Through ups and downs, mom stood by Tigers' Hunt
By Dan Wolken
February 25, 2007
Nearly one year ago, Jeremy Hunt sat inside FedExForum during Senior Day -- what should have been his Senior Day -- and watched his then-former teammates enjoy everything he had thrown away.
Had Hunt taken a different path, made different choices at two critical junctures in his life, he too would have been playing for one of the best University of Memphis teams in history and soaking in the adulation of a fan base that loves its homegrown sons most of all.
Instead, Hunt was in street clothes, living under a "permanent" dismissal from the program and searching for a way to reclaim his tattered reputation.
"I wanted people to look at me like, 'He's actually a good guy,'" Hunt said. "I wanted to prove to everybody that I have changed. I've grown up. I've matured.
"I'm pretty sure everybody looks at me different now."
For some, Hunt's redemption could very well be about how many points he scores today against Houston or how far he carries No. 7 Memphis into the NCAA Tournament.
But for his mother, Gloria Hunt, who will be by his side during today's Senior Day ceremonies, it is about how her son figured out his life, earned a second chance and has made the most of it.
"It's going to be really emotional," she said, "for us to see him just walk out there with all of our fans and all of our support, for him to stand up and hold that picture up and to say, 'I did it. Here I am. I did it.'"
As Jeremy Hunt knows, this story did not have to have a happy ending. In 2004, he was charged with misdemeanor assault after an incident with his ex-girlfriend, former Lady Tigers basketball player Tamika Rogers. After going through a pre-trial diversion program, that charge is scheduled to be dropped next week.
Nine months after that incident, Hunt was involved in a physical altercation on Beale Street and dismissed from the program on Oct. 4, 2005.
When it happened, Gloria Hunt agreed with the decision, declining to make excuses for her son.
"I told him, 'You did this to yourself,'" she said. " 'You fix it.'"
That guidance, coach John Calipari said, probably contributed to university president Dr. Shirley Raines' decision last summer to allow Hunt back on the team after he had completed his degree.
"If she had taken another approach, I'm not sure Dr. Raines would have said, 'I'm going to give him another chance,'" Calipari said. "She looks at the mother and says, 'You know what? She's a good woman, and she understands. She's not going to cover for her son.' I've had some kids here where, (with the) mom and dad, son does no wrong. You can't help the kid when that's the case. There's no way the kid will ever change."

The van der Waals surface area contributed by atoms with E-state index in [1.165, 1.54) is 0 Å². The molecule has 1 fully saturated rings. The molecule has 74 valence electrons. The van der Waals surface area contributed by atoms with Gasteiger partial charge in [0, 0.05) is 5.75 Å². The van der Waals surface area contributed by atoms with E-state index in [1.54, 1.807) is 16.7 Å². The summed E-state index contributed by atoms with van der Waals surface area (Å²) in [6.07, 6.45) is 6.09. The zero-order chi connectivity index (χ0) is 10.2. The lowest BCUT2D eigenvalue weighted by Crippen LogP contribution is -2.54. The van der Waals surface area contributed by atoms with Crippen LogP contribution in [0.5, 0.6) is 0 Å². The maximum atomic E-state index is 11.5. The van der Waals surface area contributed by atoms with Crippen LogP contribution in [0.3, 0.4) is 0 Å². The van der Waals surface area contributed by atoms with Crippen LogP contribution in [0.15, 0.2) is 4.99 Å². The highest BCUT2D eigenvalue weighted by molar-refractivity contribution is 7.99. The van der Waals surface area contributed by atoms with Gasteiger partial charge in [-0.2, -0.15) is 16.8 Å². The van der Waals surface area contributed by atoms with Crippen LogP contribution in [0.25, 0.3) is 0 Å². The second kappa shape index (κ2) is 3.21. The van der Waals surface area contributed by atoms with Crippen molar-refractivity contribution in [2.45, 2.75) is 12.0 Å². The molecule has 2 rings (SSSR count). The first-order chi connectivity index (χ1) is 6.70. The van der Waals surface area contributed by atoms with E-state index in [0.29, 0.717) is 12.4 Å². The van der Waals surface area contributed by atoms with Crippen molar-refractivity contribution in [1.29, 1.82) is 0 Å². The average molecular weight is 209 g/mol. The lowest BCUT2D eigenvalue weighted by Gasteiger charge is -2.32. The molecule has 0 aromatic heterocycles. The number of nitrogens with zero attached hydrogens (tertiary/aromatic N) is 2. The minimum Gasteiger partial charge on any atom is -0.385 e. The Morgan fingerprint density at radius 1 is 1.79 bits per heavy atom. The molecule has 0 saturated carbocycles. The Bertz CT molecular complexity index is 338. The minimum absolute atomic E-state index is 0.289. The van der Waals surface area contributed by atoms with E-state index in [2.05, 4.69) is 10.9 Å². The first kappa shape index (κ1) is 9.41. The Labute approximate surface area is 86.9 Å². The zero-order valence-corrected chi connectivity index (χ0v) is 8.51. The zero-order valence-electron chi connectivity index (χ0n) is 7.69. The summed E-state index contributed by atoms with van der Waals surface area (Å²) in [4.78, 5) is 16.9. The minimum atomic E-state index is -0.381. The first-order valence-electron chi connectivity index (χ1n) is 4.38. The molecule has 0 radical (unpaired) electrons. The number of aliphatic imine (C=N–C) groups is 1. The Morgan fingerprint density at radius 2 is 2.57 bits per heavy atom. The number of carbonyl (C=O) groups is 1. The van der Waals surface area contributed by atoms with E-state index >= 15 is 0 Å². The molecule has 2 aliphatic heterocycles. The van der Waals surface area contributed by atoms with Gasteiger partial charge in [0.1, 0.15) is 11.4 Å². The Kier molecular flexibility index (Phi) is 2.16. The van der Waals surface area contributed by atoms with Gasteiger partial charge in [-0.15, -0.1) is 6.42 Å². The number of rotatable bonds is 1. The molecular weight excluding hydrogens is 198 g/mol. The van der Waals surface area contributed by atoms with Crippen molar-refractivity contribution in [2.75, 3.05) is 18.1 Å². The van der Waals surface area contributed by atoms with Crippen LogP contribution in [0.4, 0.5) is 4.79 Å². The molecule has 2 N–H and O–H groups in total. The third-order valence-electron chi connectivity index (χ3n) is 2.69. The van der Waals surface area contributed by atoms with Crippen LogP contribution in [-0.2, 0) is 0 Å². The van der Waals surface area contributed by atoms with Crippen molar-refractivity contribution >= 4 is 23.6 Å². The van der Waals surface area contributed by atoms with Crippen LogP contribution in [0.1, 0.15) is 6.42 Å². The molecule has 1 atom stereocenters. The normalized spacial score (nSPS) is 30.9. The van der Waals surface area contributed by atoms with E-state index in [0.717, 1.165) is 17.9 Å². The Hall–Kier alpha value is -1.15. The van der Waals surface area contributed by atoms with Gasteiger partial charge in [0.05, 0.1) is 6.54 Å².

Though Hunt had changed, the decision to bring him back was a controversial one. Even large segments of the Tigers' fan base were against it, a fact Hunt was well aware of.
But Hunt has won over most of those fans, and not just with his play, which has been essential to the Tigers' 24-3 record. Though Memphis might not be in this position without Hunt's 30-point effort at UAB or his two 3-pointers in overtime at Gonzaga, he has been embraced for his role as the Tigers' statesman, their emotional leader and their counselor about the miserable existence they will endure if they get into off-court trouble.
"When you get another chance, what else do you really need to do than worry about what you have to worry about it?" senior Clyde Wade, who has been friends with Hunt since the fourth grade, said. "He grew up and realized, hey, it's going to end one day so I've got to go ahead and make the best of everything and that's what he did. I'm so happy for Jeremy, I don't know what to do."
Hunt has had the rare privilege of sharing this season with his mother, who has attended every game, home and away, traveling to far-flung places like Hawaii and Spokane, Wash., wearing a No. 5 jersey that identifies her to everyone she encounters.
"People I don't even know walk up to me and tell me how glad they are that Jeremy is back and how they can see him as a changed person," Gloria Hunt said. "His fans come up to me all the time and tell me how proud they are he's back, and they can see he's really changed.
"He puts his heart in it, he smiles, and you can tell he's really glad to have a second chance and he's making the best of it. It has been a blessing from God."
-- Dan Wolken: 529-2365